4 Patient-Centered Primary Care Collaborative. “Clinician Survey.” Quick COVID-19 Primary Care Survey, The Larry A. Green Center. March 13, 2020. https://bit.ly/34L686y

5 Kimball, S. “Doctors Face Pay Cuts, Furloughs and Supply Shortages As Coronavirus Pushes Primary
Care to the Brink.” Health and Science, CNBC LLC. May 25, 2020. https://cnb.cx/2GSS6HI

6 Terry, K. “Primary Care Practices Struggle to Survive Despite Visit Rebound.” Medscape Medical News, WebMD LLC. May 22, 2020. https://wb.md/2GSSfuK

7 Westfall, J.M, Stange, K., DeVoe, J., Jaen, C., Bazemore, A., Hester, C., Cohen, D., and Phillips, R. “Coronavirus: Family Physicians Provide Telehealth Care at Risk of Bankruptcy.” Opinion, USA Today, Gannett Satellite Information Network, LLC. April 7, 2020. https://bit.ly/3iMWZzB

8 Mehrotra, A., Chernew, M., Linetsky, D., Hatch, H., and Cutler, D. “The Impact of the COVID-19 Pandemic on Outpatient Visits: A Rebound Emerges.” COVID-19, The Commonwealth Fund. https://bit.ly/33K2eeS

9 Dyrda, L. “’The Genie’s Out of the Bottle on This One’: Seema Verma Hints at the Future of Telehealth for CMS Beneficiaries.” Telehealth, Becker’s Hospital Review, Becker’s Healthcare. https://bit.ly/3dflrZ6

10Wallace, L.S., Angier, H., Huguet, N., Gaudino, J.A., Krist, A., Dearing, A.M., Killerby, M., Marino, M., and DeVoe, J.E. “Patterns of Electronic Portal Use among Vulnerable Patients in a Nationwide Practice-based Research Network: From the OCHIN Practice-based Research Network (PBRN).” The Journal of the American Board of Family Medicine. 2016, 29(5):592-603; DOI: https://bit.ly/34JbeQO

11 Arcaya, M.C. and Figueroa, J.F. “Emerging Trends Could Exacerbate Health Inequities in the United States.” Health Affairs. 2017, 36 (6):992-998;doi:10.1377/hlthaff.2017.0011.

12 Lyles, C., Schillinger, D., and Sarkar, U. “Connecting the Dots: Health Information Technology Expansion and Health Disparities.” PLoS Med. 2015, 12(7): e1001852. doi:10.1371/ journal.pmed.1001852.

13Perrin, A. “Digital Gap between Rural and Nonrural America Persists.” Factank News in the Numbers, Pew Research Center. https://pewrsr.ch/30Sl1Db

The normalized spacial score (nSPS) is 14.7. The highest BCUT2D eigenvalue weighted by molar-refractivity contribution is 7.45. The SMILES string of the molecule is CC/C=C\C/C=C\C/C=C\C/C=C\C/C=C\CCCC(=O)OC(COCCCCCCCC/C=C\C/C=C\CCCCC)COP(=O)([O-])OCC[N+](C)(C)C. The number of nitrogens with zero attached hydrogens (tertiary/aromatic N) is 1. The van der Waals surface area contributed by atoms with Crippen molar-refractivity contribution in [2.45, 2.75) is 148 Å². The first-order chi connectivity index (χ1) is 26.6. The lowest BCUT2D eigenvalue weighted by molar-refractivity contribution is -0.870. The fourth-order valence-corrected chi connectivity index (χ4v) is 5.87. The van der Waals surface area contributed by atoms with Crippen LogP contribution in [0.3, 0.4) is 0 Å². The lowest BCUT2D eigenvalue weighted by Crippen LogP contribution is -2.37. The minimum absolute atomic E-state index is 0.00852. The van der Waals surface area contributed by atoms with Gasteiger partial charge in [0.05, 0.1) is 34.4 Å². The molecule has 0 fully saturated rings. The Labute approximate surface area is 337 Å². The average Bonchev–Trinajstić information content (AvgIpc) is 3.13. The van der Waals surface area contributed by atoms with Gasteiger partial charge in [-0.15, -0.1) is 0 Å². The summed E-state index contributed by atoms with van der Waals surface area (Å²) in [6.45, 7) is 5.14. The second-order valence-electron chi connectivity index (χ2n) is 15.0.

14Khoong, E.C., Rivadeneira, N.A., Hiatt, R.A., and Sarkar, U. “The Use of Technology for Communicating with Clinicians or Seeking Health Information in a Multilingual Urban Cohort: CrossSectional Survey.” J Med Internet Res 2020; 22(4):e16951; doi:10.2196/16951.

15Nouri, S., Khoong, E.C., Lyles, C.R., and Karliner, L. “Addressing Equity in Telemedicine for Chronic Disease Management During COVID-19 Pandemic.” NEJM Catalyst 2020; doi: 10.1056/CAT.20.0123.

16Pew Research Center. Internet/Broadband Fact Sheet. Internet and Technology, Pew Research Center. June 12, 2019. https://pewrsr.ch/3jLkFW9

17NDIA. State Government COVID-19 Digital Inclusion Response, COVID-19 Resources, National 
Digital Inclusion Alliance. June 12, 2020. https://bit.ly/3nAgvmA

18Bergman, D., Bethell, C., Gombojav, N., Hassink, S., and Stange, K.C. “Physical Distancing with Social Connectedness.” Annals of Family Medicine, 2020, 18(3):272-277; doi:10.1370/afm.2538.

19Cheng, A., Vasquez-Guzman, C.E., Duffield, T., and Hofkamp, H. “Advancing the 5 C’s & Health Equity with Telemedicine in Family Medicine.” Telemedicine and E-Health. (Published online, ahead of print.) July 28, 2020.

20FPM Editors. “How to Collect Patient Vitals for Telehealth Visits, Including AWVs.” Practice Pearls, Family Practice Management, American Academy of Family Physicians. May 20, 2020. https://bit.ly/317hXTV

21Zulman, D.M., Haverfield, M.C., Shaw, J.G., et al. “Practices to Foster Physician Presence and Connection with Patients in the Clinical Encounter.” JAMA, 2020;323(1):71-81; doi:10.1001/jama.2019.19003.

22Devoe, J.E., Cheng, A., and Krist, A. “Regional Strategies for Academic Health Centers to Support Primary Care During the COVID-19 Pandemic: A Plea from the Front Lines.” JAMA Health Forum, American Medical Association. April 8, 2020. https://bit.ly/34A3DUw

23Krist, A.H., DeVoe, J.E., Cheng, A., and Ehrlich, T. “The Five Phases of Pandemic Care for Primary Care”. Annals of Family Medicine, COVID-19 Collection. (Preprint.) https://bit.ly/3iKUcH7